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Project Information

I wanted to grow my woodworking skills so I picked a project for which I can learn to cut dovetails.

I had some leftover wood from previous projects so I designed an end table that would use those. I looked up some Stickley designs, checked out Pinterest, and laid out some thoughts on SketchUp. Most of the techniques were familiar: mortice and tenon, curved legs, and resawing slats. Making a drawer, though, was a first. I watched Rob Cosman's 350 videos on fitting a drawer, Tom McLaughlin's series on his shaker side table, and a bunch of dovetail videos. I'm happy with my drawer except that it's a little tight in its hole. Over time, we'll also see whether I've accommodated wood movement well enough.

I had to use a different finishing regime on this project that on previous ones. My old one was fine but, unfortunately, General Finishes discontinued the Early American stain on which it was based. I settled on a variant of Steve Erwin's approach. It gives me a really good color and it pops the grain and the figure in the wood but I'm unhappy with the level of blotchiness I get. I imagine it has something to do with my technique and I'll be practicing to try to improve that.

Ultimately, though, I think I'm happy with my end table.

Gallery

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I like that. A&C meets Bigfoot. Nice work.

Roycroft liked the idea. Taper went the other way, but both have a Bigfoot. A style with so many elements, gives a creative mind a lot of latitude.

 

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It very nice.I love the legs.I'm going to put this in my favorites.
 

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Very nice, grain popped very well. Great job.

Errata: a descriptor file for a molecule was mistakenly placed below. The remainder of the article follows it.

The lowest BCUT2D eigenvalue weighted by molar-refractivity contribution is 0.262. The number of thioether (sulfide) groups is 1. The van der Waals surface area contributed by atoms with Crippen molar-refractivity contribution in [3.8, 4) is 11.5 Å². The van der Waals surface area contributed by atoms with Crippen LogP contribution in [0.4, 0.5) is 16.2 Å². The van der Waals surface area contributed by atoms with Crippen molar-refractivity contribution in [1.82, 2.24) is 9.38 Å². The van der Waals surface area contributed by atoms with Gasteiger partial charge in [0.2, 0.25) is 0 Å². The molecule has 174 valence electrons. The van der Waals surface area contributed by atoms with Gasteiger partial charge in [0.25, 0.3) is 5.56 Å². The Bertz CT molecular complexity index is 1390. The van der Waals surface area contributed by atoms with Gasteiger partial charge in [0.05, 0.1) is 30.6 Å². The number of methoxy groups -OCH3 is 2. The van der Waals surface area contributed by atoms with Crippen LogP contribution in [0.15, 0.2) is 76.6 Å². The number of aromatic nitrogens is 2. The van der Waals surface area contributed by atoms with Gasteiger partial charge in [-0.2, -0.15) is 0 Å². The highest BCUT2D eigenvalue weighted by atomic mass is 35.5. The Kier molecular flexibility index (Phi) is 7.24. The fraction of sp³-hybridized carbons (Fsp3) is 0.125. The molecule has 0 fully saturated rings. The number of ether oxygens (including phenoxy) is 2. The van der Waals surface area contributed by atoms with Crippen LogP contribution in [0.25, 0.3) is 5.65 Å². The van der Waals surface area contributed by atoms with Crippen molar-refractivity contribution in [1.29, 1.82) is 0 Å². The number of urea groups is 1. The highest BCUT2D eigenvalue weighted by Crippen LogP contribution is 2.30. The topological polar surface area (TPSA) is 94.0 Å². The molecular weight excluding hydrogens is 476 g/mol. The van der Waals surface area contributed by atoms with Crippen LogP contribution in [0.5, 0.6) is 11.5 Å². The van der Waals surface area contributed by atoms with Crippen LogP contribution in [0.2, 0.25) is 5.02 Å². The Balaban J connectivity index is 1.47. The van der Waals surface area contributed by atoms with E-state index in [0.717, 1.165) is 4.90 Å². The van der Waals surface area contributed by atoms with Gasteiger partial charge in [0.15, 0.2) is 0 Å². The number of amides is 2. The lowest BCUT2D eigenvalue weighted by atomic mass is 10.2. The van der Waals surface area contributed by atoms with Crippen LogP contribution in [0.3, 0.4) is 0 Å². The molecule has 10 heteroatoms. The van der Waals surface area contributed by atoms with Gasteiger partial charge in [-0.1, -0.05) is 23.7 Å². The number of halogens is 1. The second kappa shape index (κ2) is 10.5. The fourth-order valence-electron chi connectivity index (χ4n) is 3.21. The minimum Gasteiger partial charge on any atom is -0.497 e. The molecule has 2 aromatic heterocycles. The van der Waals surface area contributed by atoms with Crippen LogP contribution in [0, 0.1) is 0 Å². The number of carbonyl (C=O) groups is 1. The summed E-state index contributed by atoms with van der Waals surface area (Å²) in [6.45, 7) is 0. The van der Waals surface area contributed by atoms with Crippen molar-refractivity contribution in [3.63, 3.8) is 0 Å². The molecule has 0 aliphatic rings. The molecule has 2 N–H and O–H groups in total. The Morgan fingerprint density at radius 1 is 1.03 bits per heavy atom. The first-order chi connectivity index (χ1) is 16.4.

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Nice work. The curved, tapered legs make more of an A&C look than the usual block legs that are associated with the Mission style.
 

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Ultimately, though, I think I m happy with my end table.
I think you have a lot to be happy with! What a great project.
 

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I love arts and crafts furniture. You did a fine job on this. Now if you had another, you'd have one for both sides of the couch.
 

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Nice collection of details that make for a fine table. looks like some great work!
I recently struggled with determining a proper drawer gap, time will also tell if I chose correctly 8^)
 

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Beautiful piece. Well balanced, clean and solid. Great finish.
 

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The craftsmanship is outstanding. And for first at dovetails it's like you were making them for years. I also like Roycroft furniture.

I think your design would also look good in QSWO.
 

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@James E McIntyre

The craftsmanship is outstanding. And for first at dovetails it's like you were making them for years.
Thanks, James! That's why I took the picture from a couple feet away. :) Really, though, I'm happy with the dovetails since they look better than all my practice runs. I've been bouncing around techniques to get them right. I tried Rob Cosman's approach but it didn't work for me. The half-blinds were done using Matt Estlea's suggestion of hogging out most of the pin waste with a forstner bit. I tried using a suizan saw but it was cutting too slow-I did these with my dad's old tenon saw. I've got a dedicated dovetail saw on order from Florip so I'm excited to check that out.

I also like Roycroft furniture.
TIL

I think your design would also look good in QSWO.
I've been working red oak but maybe I should give white oak a shot. What are the advantages of white over red?
 

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Quarter sawn white oak has these rays and flecks that really pop when the light hits them at a certain angle, like this mantle clock I built.
It's been used since the beginning of the A&C movement.

Sometimes you have to use red oak like I do to up grade my cabinets that have red oak face frames or match existing furniture.
 

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